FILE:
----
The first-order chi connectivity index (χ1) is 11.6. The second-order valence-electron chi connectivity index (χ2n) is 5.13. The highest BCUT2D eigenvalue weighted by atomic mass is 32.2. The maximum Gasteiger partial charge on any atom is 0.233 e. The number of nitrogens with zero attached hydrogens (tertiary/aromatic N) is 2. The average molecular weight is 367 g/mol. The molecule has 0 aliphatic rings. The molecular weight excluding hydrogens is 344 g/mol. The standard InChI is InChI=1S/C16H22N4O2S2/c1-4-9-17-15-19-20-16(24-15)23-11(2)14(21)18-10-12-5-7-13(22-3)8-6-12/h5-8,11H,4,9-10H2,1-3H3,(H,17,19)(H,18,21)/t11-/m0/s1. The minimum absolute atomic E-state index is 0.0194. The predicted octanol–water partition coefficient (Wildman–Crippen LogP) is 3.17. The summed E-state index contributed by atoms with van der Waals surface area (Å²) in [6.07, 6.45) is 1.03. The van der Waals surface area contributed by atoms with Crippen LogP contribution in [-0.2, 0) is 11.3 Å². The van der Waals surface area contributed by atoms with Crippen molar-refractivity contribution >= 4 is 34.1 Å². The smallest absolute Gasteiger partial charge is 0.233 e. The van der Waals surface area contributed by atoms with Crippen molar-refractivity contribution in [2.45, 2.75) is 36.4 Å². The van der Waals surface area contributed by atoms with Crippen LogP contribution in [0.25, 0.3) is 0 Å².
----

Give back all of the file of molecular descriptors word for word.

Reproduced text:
The first-order chi connectivity index (χ1) is 11.6. The second-order valence-electron chi connectivity index (χ2n) is 5.13. The highest BCUT2D eigenvalue weighted by atomic mass is 32.2. The maximum Gasteiger partial charge on any atom is 0.233 e. The number of nitrogens with zero attached hydrogens (tertiary/aromatic N) is 2. The average molecular weight is 367 g/mol. The molecule has 0 aliphatic rings. The molecular weight excluding hydrogens is 344 g/mol. The standard InChI is InChI=1S/C16H22N4O2S2/c1-4-9-17-15-19-20-16(24-15)23-11(2)14(21)18-10-12-5-7-13(22-3)8-6-12/h5-8,11H,4,9-10H2,1-3H3,(H,17,19)(H,18,21)/t11-/m0/s1. The minimum absolute atomic E-state index is 0.0194. The predicted octanol–water partition coefficient (Wildman–Crippen LogP) is 3.17. The summed E-state index contributed by atoms with van der Waals surface area (Å²) in [6.07, 6.45) is 1.03. The van der Waals surface area contributed by atoms with Crippen LogP contribution in [-0.2, 0) is 11.3 Å². The van der Waals surface area contributed by atoms with Crippen molar-refractivity contribution >= 4 is 34.1 Å². The smallest absolute Gasteiger partial charge is 0.233 e. The van der Waals surface area contributed by atoms with Crippen molar-refractivity contribution in [2.45, 2.75) is 36.4 Å². The van der Waals surface area contributed by atoms with Crippen LogP contribution in [0.25, 0.3) is 0 Å².